In contrast to zodiac birthstones, which are sometimes referred to as astral stones in some circles, monthly birthstones are not the same as annual birthstones. When you wear your astral stone, it is believed that you will gain access to its latent abilities, allowing you to awaken to your full and maximized potential. Birthstones are more than just a collection of jewels that are associated with each month of the year and are referred to as such in the industry. Each one possesses a therapeutic quality that corresponds to the sign of the zodiac on which it is placed on the table.
The May Birthstones
Taurus and Gemini are represented by a total of 15 different gemstones that are either birthstones for the month of May or Sun/Star, Planetary, or Talismanic stones for the Zodiac signs Taurus and Gemini. As these two zodiac signs occupy a portion of the month of May, they are both important to discuss. The birthstones for the month of May are emerald, sapphire, agate, and carnelian, according to the calendar. Coral, turquoise, aventurine, garnet, amber, rose quartz, tiger's eye, chrysoprase, citrine, white sapphire, and pearl are the gemstones associated with the signs of Taurus and Gemini, in addition to the traditional gemstones.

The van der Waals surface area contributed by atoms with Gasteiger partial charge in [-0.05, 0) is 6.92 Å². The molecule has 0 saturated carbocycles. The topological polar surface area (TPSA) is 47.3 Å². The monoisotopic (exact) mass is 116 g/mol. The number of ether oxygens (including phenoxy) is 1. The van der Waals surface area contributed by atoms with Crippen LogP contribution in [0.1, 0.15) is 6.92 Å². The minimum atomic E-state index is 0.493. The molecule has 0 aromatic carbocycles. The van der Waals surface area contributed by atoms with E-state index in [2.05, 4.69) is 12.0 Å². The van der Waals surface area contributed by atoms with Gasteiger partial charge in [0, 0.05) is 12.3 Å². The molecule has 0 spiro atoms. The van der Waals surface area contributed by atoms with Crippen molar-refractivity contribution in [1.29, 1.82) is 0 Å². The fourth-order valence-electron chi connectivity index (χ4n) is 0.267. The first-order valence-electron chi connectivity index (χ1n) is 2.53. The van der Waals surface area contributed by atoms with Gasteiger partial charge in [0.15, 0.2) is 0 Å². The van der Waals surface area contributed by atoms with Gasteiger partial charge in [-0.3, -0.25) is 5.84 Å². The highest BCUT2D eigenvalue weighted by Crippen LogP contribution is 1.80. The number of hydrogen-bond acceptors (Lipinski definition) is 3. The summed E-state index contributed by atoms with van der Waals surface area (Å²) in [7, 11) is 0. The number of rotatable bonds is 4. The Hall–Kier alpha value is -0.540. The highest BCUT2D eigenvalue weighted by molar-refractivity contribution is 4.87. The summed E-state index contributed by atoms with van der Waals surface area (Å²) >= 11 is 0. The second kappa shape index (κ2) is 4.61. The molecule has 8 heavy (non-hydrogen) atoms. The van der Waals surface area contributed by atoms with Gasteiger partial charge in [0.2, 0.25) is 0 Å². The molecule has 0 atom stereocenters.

The name "emerald" comes from the Greek word "smaragdus", which literally translates to "green gem". Emerald, like aquamarine, is a variety of beryl, which is a mineral that grows with six sides and can grow up to a foot in length and is found in nature. Depending on the variety of beryl used, the color of an emerald can range from light green (although there is some debate as to whether these very light beryls are truly emeralds) to a deep, rich green. Emeralds are similar to aquamarines in that the way the color appears in jewelry is dependent on how well the stone has been cut by a skilled gemologist.
It is more valuable to have an emerald that is deeper in color or more green in color. The rarest emerald gemstones will have an intense green-blue color to them when they are cut. Emeralds can be found all over the world, including Colombia, Brazil, Afghanistan, and Zambia, amongst other countries. In order to compensate for the limited availability of high-quality Emerald, treatments to improve clarity are carried out on a regular basis.